Allison Christians

I think about tax policy pretty much constantly.

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The Seven Rules for Tax Research, Now Ten

Published Dec 02, 2016 - Follow author Allison Christians: - Permalink

The OECD released the multilateral instrument (MLI) on tax, so (assuming that at least five countries ratify it), we have to revise the old rules for doing tax research. The MLI means that any given tax situation will be impacted by relevant statutes, relevant tax treaties, and the portions of the MLI that are in effect as to those treaties. So here they are, the revised rules for tax research:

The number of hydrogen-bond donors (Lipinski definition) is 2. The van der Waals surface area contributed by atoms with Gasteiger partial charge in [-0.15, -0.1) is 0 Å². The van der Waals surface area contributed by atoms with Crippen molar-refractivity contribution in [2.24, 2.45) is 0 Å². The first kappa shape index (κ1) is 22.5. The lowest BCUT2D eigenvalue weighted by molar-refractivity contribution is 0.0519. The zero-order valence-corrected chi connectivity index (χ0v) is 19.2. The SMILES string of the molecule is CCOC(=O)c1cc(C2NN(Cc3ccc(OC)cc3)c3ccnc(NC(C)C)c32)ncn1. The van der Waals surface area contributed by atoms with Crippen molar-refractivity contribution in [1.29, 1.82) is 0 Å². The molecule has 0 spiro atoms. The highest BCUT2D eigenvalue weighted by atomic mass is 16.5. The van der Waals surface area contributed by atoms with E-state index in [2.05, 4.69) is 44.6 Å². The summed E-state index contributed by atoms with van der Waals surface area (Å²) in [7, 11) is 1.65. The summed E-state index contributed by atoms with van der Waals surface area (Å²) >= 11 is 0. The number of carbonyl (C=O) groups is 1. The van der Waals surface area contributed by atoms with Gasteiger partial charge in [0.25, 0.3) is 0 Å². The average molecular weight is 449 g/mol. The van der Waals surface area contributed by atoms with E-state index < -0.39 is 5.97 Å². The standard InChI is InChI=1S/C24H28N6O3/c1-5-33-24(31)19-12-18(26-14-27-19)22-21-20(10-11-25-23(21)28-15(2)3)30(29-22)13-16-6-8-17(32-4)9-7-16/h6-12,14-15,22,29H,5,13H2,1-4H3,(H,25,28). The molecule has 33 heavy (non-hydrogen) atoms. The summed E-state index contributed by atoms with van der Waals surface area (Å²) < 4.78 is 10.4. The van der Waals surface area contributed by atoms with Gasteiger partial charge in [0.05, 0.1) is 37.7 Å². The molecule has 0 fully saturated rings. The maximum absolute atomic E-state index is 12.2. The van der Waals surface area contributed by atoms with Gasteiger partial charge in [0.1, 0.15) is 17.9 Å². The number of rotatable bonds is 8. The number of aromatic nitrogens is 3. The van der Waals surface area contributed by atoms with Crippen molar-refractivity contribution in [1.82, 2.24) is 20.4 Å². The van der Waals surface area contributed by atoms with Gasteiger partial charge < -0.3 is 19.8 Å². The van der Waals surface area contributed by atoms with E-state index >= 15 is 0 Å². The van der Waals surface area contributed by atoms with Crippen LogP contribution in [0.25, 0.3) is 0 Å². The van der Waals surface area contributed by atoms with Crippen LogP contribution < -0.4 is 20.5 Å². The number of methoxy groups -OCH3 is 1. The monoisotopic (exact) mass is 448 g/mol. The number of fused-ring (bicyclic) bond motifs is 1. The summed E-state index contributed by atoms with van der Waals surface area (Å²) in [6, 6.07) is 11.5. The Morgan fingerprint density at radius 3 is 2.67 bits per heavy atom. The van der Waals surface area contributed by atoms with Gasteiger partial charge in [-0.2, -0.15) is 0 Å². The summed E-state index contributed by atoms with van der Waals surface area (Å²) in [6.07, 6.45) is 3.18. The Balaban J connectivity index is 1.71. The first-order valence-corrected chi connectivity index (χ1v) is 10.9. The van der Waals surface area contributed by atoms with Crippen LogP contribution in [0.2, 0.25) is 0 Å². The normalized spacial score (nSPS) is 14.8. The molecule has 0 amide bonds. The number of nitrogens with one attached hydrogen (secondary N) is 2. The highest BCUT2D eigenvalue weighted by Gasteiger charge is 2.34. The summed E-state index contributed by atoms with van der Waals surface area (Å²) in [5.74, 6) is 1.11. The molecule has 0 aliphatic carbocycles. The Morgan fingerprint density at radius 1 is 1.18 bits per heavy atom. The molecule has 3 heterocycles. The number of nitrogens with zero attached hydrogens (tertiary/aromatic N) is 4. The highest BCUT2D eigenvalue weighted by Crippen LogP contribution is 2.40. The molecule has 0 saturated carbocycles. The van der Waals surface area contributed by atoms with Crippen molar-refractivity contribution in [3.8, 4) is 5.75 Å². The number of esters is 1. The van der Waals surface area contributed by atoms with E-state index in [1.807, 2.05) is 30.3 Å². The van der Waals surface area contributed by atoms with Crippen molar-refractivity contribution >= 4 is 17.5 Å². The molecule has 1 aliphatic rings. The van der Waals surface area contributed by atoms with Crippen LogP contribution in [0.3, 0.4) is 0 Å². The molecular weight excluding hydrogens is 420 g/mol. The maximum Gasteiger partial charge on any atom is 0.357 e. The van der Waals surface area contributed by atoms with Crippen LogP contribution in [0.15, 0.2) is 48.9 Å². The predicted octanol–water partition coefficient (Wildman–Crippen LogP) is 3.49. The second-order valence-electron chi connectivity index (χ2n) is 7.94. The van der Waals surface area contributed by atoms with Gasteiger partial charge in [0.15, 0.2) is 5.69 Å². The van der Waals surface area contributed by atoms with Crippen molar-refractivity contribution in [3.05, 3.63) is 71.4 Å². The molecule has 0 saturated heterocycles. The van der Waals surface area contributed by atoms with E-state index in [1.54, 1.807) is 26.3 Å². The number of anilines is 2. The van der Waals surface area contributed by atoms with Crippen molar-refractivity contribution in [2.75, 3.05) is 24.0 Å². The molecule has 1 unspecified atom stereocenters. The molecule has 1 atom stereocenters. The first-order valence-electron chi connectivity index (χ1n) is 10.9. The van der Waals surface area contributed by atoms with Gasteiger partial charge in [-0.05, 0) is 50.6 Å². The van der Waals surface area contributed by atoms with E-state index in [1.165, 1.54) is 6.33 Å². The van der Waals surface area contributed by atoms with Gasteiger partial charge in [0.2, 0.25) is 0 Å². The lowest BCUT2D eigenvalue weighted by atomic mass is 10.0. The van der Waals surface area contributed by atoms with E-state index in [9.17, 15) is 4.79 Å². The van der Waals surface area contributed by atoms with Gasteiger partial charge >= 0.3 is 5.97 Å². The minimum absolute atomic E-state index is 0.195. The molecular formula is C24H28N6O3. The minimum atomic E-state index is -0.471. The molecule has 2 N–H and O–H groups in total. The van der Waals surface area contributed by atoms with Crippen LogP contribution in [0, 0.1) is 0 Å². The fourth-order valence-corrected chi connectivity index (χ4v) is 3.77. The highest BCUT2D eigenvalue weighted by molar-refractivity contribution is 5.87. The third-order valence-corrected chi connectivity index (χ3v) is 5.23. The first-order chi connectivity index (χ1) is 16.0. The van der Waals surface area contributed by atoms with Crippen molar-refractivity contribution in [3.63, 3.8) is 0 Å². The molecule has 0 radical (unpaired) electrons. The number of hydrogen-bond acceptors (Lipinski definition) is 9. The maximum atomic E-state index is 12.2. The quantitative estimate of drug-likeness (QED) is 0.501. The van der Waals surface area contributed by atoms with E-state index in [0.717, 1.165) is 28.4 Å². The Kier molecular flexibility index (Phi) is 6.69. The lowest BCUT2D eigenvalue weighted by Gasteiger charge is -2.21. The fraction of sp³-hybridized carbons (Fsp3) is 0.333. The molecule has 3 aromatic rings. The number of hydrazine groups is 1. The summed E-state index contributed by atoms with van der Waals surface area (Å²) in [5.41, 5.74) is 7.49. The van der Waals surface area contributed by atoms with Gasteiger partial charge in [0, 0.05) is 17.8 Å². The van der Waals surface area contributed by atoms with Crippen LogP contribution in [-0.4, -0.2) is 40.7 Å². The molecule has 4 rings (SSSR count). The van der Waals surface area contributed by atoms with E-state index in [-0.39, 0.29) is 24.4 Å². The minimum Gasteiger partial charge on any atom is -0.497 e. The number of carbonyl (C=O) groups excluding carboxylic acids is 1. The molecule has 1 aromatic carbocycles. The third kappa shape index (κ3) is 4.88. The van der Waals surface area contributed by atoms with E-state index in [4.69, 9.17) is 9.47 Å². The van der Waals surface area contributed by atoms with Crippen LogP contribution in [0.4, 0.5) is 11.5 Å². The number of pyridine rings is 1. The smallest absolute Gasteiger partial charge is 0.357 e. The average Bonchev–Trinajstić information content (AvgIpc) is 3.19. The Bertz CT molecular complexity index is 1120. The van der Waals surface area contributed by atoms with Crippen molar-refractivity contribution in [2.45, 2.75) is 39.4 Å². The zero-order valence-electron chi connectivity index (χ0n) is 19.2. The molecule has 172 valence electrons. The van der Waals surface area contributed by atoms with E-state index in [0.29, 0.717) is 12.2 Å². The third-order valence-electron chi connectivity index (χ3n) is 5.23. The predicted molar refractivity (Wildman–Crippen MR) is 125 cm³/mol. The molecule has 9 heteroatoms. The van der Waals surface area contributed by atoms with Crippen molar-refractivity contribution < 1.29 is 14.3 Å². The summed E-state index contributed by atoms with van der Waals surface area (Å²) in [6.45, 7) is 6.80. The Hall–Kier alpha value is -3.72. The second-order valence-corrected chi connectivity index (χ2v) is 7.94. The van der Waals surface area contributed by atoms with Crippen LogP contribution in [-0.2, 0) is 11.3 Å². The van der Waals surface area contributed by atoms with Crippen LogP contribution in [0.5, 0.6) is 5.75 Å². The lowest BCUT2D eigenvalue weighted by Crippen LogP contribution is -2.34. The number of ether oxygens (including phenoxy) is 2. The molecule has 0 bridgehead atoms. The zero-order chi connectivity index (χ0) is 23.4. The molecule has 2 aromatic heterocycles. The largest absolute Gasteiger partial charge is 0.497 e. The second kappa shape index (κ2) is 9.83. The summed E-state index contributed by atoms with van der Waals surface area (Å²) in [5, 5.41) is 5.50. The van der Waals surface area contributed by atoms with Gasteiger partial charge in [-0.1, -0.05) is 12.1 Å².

You can find the text of the MLI here. The Explanatory Statement, also at that link, is so far only in English.

Three months after five countries ratify, the MLI will be in effect; subsequent accessions will take effect one month after ratification. However, as to optional provisions, no substantive changes take effect until both parties notify which provisions they intend to apply to which of their treaties. 

The OECD has designed three types of provisions and explains how they relate to existing tax treaties. Here are my notes to self:



Much more analysis to do obviously, but my first cut at this is to try to understand the process of integrating the MLI into the existing tax law order. 

Tagged as: international law MLI OECD research treaties

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